Sixteenth Century Pringles
In 1501 William Hoppringill took a “tack” or lease of Torwoodlee, near Galashiels in the Scottish Borders; he continued to hold this tack until the land was “feued” or sold to him in 1510 just after his son George had been included in the lease.
William had come from Smailholm, near Kelso, where his father and forebears had been squires to the Earls of Douglas from the 1350s, although we have records of Pringles (often spelt Hoppringill or, in this case, Obrinkel) in and around the Borders during the mid to late 1200s. Indeed, the list of properties that the various branches of the Pringles were owners of, or tenants of, over the centuries is staggering, ranging from Soutra in Midlothian to well beyond Kelso in the Scottish Borders.
William, the 1st Laird of Torwoodlee, was killed at the battle of Flodden on the 9th September 1513 along with the “Flowers of the Forest”, a reference to the extraordinary numbers of fathers and sons of landholders in the Ettrick Forest, the king’s hunting grounds in the Borders, who were slain along with others of lower ranks.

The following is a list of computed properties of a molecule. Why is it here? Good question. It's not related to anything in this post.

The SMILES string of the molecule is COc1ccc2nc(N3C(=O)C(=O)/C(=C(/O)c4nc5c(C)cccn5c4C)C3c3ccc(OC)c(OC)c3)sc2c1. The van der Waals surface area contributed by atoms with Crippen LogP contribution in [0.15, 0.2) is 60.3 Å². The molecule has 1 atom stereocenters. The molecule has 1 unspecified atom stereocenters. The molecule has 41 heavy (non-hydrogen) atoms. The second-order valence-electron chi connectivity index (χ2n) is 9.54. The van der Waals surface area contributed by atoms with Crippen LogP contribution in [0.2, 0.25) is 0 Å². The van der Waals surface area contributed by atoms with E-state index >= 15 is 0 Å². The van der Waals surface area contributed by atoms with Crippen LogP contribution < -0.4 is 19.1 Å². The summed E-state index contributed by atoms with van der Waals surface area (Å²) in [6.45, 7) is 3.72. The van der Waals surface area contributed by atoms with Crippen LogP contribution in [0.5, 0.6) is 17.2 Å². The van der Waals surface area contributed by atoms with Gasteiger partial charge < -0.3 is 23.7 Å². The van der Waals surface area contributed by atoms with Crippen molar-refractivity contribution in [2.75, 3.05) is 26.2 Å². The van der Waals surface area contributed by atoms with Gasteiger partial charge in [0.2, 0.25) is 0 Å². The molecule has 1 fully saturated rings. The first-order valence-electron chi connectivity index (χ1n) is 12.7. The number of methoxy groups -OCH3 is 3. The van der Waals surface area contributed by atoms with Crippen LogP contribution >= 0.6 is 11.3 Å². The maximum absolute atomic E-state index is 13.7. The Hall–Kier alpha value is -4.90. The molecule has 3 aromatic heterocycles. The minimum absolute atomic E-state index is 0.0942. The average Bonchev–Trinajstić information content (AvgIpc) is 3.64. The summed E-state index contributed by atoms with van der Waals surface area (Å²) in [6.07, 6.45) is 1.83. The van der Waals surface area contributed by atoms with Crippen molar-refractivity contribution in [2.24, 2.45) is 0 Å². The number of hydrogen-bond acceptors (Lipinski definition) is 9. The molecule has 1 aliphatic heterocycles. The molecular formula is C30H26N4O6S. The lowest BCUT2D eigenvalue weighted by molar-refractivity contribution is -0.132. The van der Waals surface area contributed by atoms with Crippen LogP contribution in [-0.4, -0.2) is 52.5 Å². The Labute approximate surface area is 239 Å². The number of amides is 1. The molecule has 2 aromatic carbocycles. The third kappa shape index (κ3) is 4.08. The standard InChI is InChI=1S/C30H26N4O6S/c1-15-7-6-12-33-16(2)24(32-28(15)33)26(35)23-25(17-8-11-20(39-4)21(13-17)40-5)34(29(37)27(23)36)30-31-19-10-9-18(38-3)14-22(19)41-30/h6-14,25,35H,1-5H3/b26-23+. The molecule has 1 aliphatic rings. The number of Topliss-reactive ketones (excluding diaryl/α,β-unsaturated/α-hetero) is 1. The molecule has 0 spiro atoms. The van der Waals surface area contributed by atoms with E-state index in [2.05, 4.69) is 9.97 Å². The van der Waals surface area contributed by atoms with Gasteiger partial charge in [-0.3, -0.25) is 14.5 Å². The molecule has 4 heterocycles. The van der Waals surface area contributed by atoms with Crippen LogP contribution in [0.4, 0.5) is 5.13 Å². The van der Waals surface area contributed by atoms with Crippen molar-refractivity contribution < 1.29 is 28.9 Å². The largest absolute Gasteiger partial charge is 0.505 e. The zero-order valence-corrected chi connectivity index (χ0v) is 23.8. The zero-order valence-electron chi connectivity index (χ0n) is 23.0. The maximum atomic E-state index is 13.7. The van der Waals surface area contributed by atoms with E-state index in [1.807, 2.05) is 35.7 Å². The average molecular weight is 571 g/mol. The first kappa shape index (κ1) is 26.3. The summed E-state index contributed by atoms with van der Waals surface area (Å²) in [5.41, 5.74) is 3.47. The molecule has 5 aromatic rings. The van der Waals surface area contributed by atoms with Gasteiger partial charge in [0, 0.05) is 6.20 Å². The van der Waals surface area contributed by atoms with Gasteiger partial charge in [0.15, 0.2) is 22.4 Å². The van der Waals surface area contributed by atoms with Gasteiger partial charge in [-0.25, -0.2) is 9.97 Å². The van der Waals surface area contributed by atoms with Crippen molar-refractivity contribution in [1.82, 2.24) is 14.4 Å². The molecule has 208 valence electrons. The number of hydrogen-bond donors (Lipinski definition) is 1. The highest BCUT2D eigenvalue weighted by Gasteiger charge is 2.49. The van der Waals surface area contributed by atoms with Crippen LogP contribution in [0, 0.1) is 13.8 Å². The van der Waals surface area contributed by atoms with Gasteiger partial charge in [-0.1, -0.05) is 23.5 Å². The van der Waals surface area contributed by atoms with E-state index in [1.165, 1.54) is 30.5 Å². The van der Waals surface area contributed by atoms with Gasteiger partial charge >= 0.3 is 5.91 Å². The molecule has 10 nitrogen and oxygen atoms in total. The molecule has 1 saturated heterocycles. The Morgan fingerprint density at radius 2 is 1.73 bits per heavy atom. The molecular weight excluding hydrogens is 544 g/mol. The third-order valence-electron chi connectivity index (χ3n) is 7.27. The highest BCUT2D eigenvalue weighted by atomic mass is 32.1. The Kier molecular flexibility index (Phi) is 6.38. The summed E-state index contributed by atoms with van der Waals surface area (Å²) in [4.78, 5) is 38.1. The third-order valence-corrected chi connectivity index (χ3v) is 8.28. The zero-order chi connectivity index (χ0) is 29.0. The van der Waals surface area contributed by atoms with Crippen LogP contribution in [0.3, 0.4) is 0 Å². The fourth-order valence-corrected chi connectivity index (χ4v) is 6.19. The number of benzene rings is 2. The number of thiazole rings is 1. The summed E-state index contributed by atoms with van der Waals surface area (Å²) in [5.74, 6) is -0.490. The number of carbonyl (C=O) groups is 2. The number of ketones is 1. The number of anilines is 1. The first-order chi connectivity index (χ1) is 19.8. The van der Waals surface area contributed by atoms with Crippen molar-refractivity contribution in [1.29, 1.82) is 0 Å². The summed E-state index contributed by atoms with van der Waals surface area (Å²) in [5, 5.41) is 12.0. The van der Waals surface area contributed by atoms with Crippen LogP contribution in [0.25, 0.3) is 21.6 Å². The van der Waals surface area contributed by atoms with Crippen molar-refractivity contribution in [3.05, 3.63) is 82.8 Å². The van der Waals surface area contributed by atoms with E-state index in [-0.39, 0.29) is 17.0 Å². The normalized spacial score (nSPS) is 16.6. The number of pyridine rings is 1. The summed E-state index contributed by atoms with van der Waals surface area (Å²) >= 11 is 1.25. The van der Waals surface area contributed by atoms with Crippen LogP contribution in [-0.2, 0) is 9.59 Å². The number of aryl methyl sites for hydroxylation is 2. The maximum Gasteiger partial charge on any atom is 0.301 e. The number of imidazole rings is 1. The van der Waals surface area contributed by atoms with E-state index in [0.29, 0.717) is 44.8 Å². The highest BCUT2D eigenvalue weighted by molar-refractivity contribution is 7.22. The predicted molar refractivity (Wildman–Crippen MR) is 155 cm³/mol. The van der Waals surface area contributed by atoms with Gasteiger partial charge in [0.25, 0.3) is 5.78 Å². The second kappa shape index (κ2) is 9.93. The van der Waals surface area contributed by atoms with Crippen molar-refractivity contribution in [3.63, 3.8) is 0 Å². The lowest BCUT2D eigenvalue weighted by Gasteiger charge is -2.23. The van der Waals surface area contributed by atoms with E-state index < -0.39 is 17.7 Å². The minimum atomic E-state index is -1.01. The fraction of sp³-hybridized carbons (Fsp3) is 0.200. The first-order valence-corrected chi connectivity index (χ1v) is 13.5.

He was succeeded by George, his son and the 2nd Laird, who married Margaret Crichton and produced 10 children, and died in December 1568 when John Elliot of Capshaw, Robert Elliot (called “Martin’s Hob”) and Jock Armstrong (called the Laird’s Jock) along with some 300 of their men sacked the Tower at Torwoodlee and took the Goodman George Hoppringle away as ‘captive and prisoner and most cruelly and unmercifully murderist and slew him’. In the then distracted state of the kingdom, and with the weakness of the Government, it appears that there was no attempt at the time to punish them but in 1607 the survivors were called upon to answer for the crime and, having failed to appear, were outlawed.
Meanwhile, another William, the 3rd Laird, had passed by without much mention, dying in August 1577 and being succeeded by his son, George, the 4th Laird, who built another Tower at Torwoodlee in 1601 (see the Tower page), almost on the same site as the original; he was the instigator of the belated prosecution of the Elliots and Armstrongs and in 1624 accepted the office of Sheriff of Selkirkshire.